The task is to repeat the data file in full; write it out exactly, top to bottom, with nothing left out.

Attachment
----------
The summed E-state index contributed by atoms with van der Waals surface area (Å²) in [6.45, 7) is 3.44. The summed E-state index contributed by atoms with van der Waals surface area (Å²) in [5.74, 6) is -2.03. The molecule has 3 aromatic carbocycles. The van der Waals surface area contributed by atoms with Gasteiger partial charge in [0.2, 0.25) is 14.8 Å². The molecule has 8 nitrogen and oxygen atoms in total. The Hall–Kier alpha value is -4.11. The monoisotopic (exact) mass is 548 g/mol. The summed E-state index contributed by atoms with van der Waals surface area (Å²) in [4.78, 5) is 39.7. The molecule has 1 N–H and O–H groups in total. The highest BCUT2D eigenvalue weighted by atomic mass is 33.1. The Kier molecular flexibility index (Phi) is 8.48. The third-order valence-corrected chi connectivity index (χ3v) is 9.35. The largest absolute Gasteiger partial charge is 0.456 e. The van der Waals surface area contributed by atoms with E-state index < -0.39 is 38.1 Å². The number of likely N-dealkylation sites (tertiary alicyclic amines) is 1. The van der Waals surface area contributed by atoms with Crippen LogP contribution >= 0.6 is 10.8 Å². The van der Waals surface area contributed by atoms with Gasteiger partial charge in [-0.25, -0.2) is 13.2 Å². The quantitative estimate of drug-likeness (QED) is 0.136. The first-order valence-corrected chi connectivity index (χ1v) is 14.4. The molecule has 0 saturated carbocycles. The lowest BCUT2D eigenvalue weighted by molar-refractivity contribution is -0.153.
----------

The summed E-state index contributed by atoms with van der Waals surface area (Å²) in [6.45, 7) is 3.44. The summed E-state index contributed by atoms with van der Waals surface area (Å²) in [5.74, 6) is -2.03. The molecule has 3 aromatic carbocycles. The van der Waals surface area contributed by atoms with Gasteiger partial charge in [0.2, 0.25) is 14.8 Å². The molecule has 8 nitrogen and oxygen atoms in total. The Hall–Kier alpha value is -4.11. The monoisotopic (exact) mass is 548 g/mol. The summed E-state index contributed by atoms with van der Waals surface area (Å²) in [4.78, 5) is 39.7. The molecule has 1 N–H and O–H groups in total. The highest BCUT2D eigenvalue weighted by atomic mass is 33.1. The Kier molecular flexibility index (Phi) is 8.48. The third-order valence-corrected chi connectivity index (χ3v) is 9.35. The largest absolute Gasteiger partial charge is 0.456 e. The van der Waals surface area contributed by atoms with E-state index < -0.39 is 38.1 Å². The number of likely N-dealkylation sites (tertiary alicyclic amines) is 1. The van der Waals surface area contributed by atoms with Crippen LogP contribution >= 0.6 is 10.8 Å². The van der Waals surface area contributed by atoms with Gasteiger partial charge in [-0.25, -0.2) is 13.2 Å². The quantitative estimate of drug-likeness (QED) is 0.136. The first-order valence-corrected chi connectivity index (χ1v) is 14.4. The molecule has 0 saturated carbocycles. The lowest BCUT2D eigenvalue weighted by molar-refractivity contribution is -0.153.